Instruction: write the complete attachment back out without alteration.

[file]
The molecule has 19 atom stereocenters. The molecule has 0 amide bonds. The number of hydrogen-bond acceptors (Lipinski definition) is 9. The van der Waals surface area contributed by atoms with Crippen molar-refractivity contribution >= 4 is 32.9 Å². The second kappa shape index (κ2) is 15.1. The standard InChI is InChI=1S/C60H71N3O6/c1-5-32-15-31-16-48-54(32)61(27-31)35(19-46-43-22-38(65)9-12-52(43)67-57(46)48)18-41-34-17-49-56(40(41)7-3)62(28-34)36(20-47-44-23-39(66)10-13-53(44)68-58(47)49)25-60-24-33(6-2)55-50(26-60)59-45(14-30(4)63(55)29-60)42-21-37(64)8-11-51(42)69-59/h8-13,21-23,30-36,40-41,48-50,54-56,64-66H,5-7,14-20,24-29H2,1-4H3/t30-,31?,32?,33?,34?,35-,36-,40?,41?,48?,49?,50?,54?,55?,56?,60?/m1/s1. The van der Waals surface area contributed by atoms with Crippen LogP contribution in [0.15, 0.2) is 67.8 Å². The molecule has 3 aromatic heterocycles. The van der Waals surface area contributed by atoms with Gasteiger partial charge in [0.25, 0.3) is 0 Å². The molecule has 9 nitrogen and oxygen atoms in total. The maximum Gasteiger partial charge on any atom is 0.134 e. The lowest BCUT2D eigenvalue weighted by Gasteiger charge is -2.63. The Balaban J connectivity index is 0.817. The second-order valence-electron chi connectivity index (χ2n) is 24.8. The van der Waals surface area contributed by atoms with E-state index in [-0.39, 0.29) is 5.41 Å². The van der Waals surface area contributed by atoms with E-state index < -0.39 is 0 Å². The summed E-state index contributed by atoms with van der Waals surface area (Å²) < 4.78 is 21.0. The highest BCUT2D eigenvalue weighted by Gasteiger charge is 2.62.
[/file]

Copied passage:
The molecule has 19 atom stereocenters. The molecule has 0 amide bonds. The number of hydrogen-bond acceptors (Lipinski definition) is 9. The van der Waals surface area contributed by atoms with Crippen molar-refractivity contribution >= 4 is 32.9 Å². The second kappa shape index (κ2) is 15.1. The standard InChI is InChI=1S/C60H71N3O6/c1-5-32-15-31-16-48-54(32)61(27-31)35(19-46-43-22-38(65)9-12-52(43)67-57(46)48)18-41-34-17-49-56(40(41)7-3)62(28-34)36(20-47-44-23-39(66)10-13-53(44)68-58(47)49)25-60-24-33(6-2)55-50(26-60)59-45(14-30(4)63(55)29-60)42-21-37(64)8-11-51(42)69-59/h8-13,21-23,30-36,40-41,48-50,54-56,64-66H,5-7,14-20,24-29H2,1-4H3/t30-,31?,32?,33?,34?,35-,36-,40?,41?,48?,49?,50?,54?,55?,56?,60?/m1/s1. The van der Waals surface area contributed by atoms with Crippen LogP contribution in [0.15, 0.2) is 67.8 Å². The molecule has 3 aromatic heterocycles. The van der Waals surface area contributed by atoms with Gasteiger partial charge in [0.25, 0.3) is 0 Å². The molecule has 9 nitrogen and oxygen atoms in total. The maximum Gasteiger partial charge on any atom is 0.134 e. The lowest BCUT2D eigenvalue weighted by Gasteiger charge is -2.63. The Balaban J connectivity index is 0.817. The second-order valence-electron chi connectivity index (χ2n) is 24.8. The van der Waals surface area contributed by atoms with E-state index in [-0.39, 0.29) is 5.41 Å². The van der Waals surface area contributed by atoms with E-state index < -0.39 is 0 Å². The summed E-state index contributed by atoms with van der Waals surface area (Å²) < 4.78 is 21.0. The highest BCUT2D eigenvalue weighted by Gasteiger charge is 2.62.